Teen Mental Health Treatment
Issues We Treat
Nearly everyone has had their life touched by mental health disorders, whether through a friend or family member or from within themselves. Three of the more common mental health disorders that are diagnosed are depression, anxiety and bipolar disorder. These three are often present alongside each other, though this is not always the case. At Center For Discovery, we specialize in adolescent mental health disorders and we understand how difficult it is to struggle alone and how important it is to get help for your loved one that is hurting. We can also help if your teen or adolescent is dealing with academic or legal issues relating to their mental health disorder. We focus treatment on healing and on improving the long term self-sufficiency of our residents to help them live a good and full life.
Feeling down occasionally happens to us all. When that feeling interferes with your ability to function normally, or as you usually do function, it may be time to find out more information about depression. Depression can be crippling and can turn an adolescent or teen who is usually a bright, happy person into a recluse who has a hard time getting out of bed or off the couch. While sadness and pain are a normal part of life, depression feels unmanageable. Your teen may no longer understand why they are not able to do the things they normally did or why they are no longer interested in activities they previously enjoyed. Often, teens and adolescents suffering with depression hardly feel sad, instead feeling numb and disconnected from themselves and their emotions. This feeling of numbness or disconnection can make it much harder for your teen to feel like they care to change. Untreated depression can have very serious consequences and many times an adolescent dealing with depression will have a hard time seeing the signs in themselves.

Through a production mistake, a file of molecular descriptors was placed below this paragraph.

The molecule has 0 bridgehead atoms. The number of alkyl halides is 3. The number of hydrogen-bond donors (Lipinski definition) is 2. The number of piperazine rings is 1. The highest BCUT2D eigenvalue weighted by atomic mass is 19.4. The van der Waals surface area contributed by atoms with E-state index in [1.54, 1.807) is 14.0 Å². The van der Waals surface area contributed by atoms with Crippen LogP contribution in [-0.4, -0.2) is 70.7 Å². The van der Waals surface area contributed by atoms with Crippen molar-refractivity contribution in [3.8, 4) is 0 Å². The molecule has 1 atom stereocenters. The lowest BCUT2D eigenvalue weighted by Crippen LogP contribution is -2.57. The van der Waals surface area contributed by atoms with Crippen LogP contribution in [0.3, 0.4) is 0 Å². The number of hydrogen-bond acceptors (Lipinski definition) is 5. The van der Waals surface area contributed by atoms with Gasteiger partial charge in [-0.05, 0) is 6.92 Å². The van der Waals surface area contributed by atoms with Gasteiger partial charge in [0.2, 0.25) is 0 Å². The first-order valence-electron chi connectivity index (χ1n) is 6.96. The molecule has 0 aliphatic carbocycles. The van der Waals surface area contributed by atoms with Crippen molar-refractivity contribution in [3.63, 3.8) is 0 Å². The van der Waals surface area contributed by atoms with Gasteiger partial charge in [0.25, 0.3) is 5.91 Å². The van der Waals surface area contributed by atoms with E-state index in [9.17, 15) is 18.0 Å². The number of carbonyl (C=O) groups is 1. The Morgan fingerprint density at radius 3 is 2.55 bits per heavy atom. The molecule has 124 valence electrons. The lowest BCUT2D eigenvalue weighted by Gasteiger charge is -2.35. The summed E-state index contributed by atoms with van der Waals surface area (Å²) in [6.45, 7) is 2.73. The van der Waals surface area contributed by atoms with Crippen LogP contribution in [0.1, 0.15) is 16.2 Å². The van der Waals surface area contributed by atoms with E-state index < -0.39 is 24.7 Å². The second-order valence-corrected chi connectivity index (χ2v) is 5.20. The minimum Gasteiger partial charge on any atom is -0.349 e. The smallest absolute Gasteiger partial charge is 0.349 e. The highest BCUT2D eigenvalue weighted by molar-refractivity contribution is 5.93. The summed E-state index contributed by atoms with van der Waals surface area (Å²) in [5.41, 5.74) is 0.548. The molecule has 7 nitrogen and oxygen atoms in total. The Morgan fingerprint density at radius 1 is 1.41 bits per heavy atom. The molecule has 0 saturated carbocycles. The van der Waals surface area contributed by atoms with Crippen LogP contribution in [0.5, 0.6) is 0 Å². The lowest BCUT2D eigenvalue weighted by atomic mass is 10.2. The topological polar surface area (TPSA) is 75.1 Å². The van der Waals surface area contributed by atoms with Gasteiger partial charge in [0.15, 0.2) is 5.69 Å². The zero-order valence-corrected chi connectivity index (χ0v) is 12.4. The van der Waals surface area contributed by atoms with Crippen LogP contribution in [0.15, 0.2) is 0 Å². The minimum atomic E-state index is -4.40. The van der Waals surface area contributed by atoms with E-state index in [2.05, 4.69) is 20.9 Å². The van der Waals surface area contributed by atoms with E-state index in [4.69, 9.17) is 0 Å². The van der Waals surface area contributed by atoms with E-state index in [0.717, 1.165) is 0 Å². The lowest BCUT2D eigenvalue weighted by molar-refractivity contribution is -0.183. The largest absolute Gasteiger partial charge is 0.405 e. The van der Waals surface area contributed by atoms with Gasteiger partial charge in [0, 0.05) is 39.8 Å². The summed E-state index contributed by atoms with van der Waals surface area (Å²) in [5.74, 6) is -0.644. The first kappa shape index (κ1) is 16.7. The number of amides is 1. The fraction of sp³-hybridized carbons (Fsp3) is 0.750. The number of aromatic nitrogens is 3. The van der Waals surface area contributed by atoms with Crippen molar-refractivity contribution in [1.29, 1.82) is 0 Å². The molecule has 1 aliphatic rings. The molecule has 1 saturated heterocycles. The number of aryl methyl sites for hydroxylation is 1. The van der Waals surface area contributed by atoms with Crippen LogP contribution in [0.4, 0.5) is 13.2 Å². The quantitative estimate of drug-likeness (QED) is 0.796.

Anxiety can occur by itself or alongside depression. Anxiety is a normal part of life and we have all gone through phases of anxiety. In some cases, anxiety can become extreme and while the teen may not realize the anxiety is extreme they may have trouble controlling it. This type of anxiety can negatively affect the day to day life of the teen. Teens and adolescents who suffer from anxiety disorders experience fear, shyness, and nervousness and will begin to avoid certain places and activities. With treatment and support, your adolescent can learn to successfully and appropriately manage the symptoms of an anxiety disorder.
Bipolar disorder, also known as manic-depressive illness, is a disorder that causes unusual mood shifts, energy shifts, changes in activity level and the ability to carry out daily tasks. Symptoms of bipolar disorder can be severe and are different from the normal highs and lows that we experience from time to time. Bipolar disorder symptoms can negatively affect relationships and job and school performance. Bipolar disorder often develops in the late teens and can be difficult to see when it begins. Initially, symptoms may seem separate from each other. Teens and adolescents with bipolar disorder can, with treatment, lead full and productive lives.
Teens may deliberately injure or harm themselves by cutting, scratching, head-banging, hitting, picking at skin, pulling hair, biting, burning, or branding. Also called self-injury, self-mutilation or cutting, self-harm is any intentional harm that a teen or adolescent causes to their own body, often as a coping mechanism to deal with stress and feelings that seem overwhelming. Many teens and adolescents who self-harm never learned a better, less extreme way of dealing with stress. Signs of self-harm in teens include wearing long sleeves and pants in warmer weather, low self-esteem, difficulty dealing with feelings, and the appearance of sharp objects such as razors.
Oppositional Defiant Disorder
Oppositional defiant disorder is a pattern of defiant, disobedient and hostile behavior towards parents and other authority figures. The defiant behavior often disrupts normal daily activities including at home and at school. Many teens and adolescents with oppositional defiant disorder also have other problems including ADHD, depression and anxiety disorder.